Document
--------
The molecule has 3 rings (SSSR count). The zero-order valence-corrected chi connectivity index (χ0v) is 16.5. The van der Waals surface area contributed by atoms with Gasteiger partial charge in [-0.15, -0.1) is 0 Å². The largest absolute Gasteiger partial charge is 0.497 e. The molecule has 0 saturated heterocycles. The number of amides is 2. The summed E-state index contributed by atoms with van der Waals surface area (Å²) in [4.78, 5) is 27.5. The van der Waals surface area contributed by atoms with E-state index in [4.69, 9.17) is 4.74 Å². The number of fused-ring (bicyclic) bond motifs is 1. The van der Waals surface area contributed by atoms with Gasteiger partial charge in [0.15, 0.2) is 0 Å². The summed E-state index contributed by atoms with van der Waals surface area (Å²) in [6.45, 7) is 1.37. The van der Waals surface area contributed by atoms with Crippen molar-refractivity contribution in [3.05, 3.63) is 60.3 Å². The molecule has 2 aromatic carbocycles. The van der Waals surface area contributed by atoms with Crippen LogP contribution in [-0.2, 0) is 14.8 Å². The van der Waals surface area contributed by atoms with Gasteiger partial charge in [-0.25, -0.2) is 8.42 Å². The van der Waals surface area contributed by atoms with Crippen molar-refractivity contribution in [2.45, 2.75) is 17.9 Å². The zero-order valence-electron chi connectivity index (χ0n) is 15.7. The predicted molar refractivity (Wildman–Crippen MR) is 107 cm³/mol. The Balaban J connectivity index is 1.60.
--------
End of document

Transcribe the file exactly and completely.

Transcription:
The molecule has 3 rings (SSSR count). The zero-order valence-corrected chi connectivity index (χ0v) is 16.5. The van der Waals surface area contributed by atoms with Gasteiger partial charge in [-0.15, -0.1) is 0 Å². The largest absolute Gasteiger partial charge is 0.497 e. The molecule has 0 saturated heterocycles. The number of amides is 2. The summed E-state index contributed by atoms with van der Waals surface area (Å²) in [4.78, 5) is 27.5. The van der Waals surface area contributed by atoms with E-state index in [4.69, 9.17) is 4.74 Å². The number of fused-ring (bicyclic) bond motifs is 1. The van der Waals surface area contributed by atoms with Gasteiger partial charge in [0.15, 0.2) is 0 Å². The summed E-state index contributed by atoms with van der Waals surface area (Å²) in [6.45, 7) is 1.37. The van der Waals surface area contributed by atoms with Crippen molar-refractivity contribution in [3.05, 3.63) is 60.3 Å². The molecule has 2 aromatic carbocycles. The van der Waals surface area contributed by atoms with Crippen LogP contribution in [-0.2, 0) is 14.8 Å². The van der Waals surface area contributed by atoms with Gasteiger partial charge in [-0.25, -0.2) is 8.42 Å². The van der Waals surface area contributed by atoms with Crippen molar-refractivity contribution in [2.45, 2.75) is 17.9 Å². The zero-order valence-electron chi connectivity index (χ0n) is 15.7. The predicted molar refractivity (Wildman–Crippen MR) is 107 cm³/mol. The Balaban J connectivity index is 1.60.